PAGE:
Deformed Discourse: The Function of the Monster in Mediaeval Thought and Literature

Cover
McGill-Queen's Press - MQUP, 1999 - 392 Seiten
Part I traces the poetics of teratology, the study of monsters, to Christian neoplatonic theology and philosophy, particularly Pseudo-Dionysius's negative theology and his central idea that God cannot be known except by knowing what he is not. Williams argues that the principles of negative theology as applied to epistemology and language made possible a symbolism of negation and paradox whose chief sign was the monster. Part II provides a taxonomy of monstrous forms with a gloss on each, and Part III examines the monstrous and the deformed in three heroic sagas -- the medieval Oedipus, The Romance of Alexander, and Sir Gawain and the Green Knight -- and three saints' lives -- Saint Denis, Saint Christopher, and Saint Wilgeforte. The book is beautifully illustrated with medieval representations of monsters. The most comprehensive study of the grotesque in medieval aesthetic expression, Deformed Discourse successfully brings together medieval research and modern criticism.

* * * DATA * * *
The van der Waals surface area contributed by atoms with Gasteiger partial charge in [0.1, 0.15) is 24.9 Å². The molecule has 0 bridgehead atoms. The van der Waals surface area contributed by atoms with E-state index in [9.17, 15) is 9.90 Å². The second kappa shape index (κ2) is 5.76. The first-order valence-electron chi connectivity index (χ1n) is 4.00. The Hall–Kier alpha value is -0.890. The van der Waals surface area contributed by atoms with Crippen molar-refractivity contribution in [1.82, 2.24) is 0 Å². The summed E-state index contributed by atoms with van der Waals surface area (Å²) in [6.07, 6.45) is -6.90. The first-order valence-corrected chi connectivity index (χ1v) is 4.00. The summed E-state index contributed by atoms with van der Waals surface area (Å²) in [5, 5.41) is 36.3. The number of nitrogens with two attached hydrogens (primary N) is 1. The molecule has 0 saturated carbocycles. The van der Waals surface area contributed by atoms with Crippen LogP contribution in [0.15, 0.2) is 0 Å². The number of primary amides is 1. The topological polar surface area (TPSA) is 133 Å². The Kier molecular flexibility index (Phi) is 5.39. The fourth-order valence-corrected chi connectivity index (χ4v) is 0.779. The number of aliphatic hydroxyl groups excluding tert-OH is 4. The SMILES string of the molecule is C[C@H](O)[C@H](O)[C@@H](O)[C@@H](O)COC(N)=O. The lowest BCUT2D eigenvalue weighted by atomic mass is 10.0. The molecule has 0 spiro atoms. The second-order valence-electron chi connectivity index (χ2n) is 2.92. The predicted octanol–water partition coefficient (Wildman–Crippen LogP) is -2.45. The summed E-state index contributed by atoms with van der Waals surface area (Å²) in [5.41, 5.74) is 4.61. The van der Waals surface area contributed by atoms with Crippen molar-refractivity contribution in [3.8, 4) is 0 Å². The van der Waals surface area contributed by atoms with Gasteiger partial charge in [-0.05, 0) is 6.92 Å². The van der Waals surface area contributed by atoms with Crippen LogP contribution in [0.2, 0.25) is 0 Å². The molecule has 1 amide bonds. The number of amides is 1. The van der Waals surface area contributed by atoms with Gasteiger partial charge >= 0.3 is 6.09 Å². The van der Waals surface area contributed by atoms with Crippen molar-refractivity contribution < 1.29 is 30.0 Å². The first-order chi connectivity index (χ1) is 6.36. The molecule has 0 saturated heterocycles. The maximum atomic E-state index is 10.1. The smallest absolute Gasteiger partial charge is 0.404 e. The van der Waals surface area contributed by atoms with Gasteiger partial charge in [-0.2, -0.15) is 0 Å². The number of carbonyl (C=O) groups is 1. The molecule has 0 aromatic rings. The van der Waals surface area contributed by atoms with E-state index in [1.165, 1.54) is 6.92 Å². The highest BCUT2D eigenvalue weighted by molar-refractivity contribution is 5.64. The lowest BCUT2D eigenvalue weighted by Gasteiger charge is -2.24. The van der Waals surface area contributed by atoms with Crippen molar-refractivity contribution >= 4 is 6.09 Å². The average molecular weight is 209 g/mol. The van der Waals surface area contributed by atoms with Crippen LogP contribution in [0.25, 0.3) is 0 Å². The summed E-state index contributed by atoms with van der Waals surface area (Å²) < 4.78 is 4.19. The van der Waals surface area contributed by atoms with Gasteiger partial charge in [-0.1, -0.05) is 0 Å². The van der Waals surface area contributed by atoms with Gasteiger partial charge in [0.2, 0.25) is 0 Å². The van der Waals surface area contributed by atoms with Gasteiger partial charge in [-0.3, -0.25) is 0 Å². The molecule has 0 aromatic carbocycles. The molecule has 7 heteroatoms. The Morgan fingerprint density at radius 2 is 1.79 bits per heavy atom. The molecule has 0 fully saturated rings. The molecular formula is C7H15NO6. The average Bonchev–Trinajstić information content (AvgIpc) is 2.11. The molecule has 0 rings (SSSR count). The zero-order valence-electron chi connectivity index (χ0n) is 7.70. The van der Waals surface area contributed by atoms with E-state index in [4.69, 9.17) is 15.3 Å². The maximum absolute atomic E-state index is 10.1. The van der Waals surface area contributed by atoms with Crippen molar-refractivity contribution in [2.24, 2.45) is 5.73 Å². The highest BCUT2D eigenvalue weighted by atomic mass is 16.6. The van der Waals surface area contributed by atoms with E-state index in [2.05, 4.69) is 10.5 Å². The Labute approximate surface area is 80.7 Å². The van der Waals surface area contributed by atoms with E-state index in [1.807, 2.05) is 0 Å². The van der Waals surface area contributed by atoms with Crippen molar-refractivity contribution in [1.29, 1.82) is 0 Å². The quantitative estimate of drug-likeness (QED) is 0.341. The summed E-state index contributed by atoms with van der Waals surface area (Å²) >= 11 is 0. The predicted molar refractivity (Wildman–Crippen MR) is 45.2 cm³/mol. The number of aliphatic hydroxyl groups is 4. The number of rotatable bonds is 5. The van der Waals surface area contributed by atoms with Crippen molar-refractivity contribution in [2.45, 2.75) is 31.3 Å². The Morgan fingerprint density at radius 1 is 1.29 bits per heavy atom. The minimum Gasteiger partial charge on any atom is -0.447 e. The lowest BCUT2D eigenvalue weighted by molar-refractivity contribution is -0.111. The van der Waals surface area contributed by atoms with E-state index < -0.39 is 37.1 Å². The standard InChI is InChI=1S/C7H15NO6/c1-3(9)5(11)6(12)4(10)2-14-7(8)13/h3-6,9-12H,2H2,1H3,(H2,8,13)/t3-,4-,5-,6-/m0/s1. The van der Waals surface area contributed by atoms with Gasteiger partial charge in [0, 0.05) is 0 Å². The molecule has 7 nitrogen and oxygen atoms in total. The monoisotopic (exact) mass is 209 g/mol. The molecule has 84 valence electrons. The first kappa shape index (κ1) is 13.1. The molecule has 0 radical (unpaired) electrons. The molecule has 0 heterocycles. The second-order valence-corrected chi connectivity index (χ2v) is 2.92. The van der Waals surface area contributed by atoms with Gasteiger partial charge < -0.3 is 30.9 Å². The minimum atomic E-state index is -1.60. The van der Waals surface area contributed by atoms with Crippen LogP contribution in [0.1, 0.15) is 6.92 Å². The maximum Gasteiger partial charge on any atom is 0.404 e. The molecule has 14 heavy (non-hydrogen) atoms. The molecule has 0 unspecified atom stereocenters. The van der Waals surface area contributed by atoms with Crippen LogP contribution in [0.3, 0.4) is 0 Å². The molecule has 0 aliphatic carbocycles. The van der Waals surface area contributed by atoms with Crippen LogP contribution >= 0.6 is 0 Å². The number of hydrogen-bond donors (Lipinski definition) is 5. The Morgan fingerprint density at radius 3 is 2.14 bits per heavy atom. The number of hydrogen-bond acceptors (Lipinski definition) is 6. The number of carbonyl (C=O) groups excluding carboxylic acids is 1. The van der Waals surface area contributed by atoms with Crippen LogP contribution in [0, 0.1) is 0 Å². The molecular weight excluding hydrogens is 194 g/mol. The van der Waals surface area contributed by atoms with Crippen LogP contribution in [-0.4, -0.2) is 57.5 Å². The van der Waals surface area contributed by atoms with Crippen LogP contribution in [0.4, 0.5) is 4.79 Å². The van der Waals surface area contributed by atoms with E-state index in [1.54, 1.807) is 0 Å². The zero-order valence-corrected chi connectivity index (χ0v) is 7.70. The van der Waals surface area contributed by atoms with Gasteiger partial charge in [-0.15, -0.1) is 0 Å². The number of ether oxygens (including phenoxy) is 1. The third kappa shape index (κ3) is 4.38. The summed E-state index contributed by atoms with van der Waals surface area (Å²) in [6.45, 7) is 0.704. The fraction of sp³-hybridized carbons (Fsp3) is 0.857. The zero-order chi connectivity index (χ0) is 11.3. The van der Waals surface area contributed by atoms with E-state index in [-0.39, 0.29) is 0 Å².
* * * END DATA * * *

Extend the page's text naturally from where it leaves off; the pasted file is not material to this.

Was andere dazu sagen - Rezension schreiben

Es wurden keine Rezensionen gefunden.

Inhalt

Grunewald The Temptation of Saint Anthony
3
PART
21
The Language of the Monstrous
61
Horned Cain
73
Races of monsters
98
PART
105
Pygmy
112
The Body Monstrous
113
Nature Monstrous
177
The Unicorn
180
The melusine
184
Ulysses and the sirens
190
Harpies with other monsters
196
Dragon with seven heads
203
Lambbearing tree
209
Monstrous Concepts
216

Nimrod the Tower of Babel and monsters
118
Ophanim
124
Tricephalic Jesus in Trinity
132
Groinhead grylles
138
Hellmouth devouring souls
144
Basilisk
150
Panotus
156
Phallic rooster Saviour of the World
162
Hermaphrodites
169
Anthropomorphic alphabet
217
PART THREE
229
Alexander ascends to the sky
242
Headcarrier
271
Three Saints
285
St Christopher carrying Jesus
287
St Wilgeforte and the fiddler
312
Conclusion
323
Urheberrecht

Andere Ausgaben - Alle anzeigen

Häufige Begriffe und Wortgruppen

Bibliografische Informationen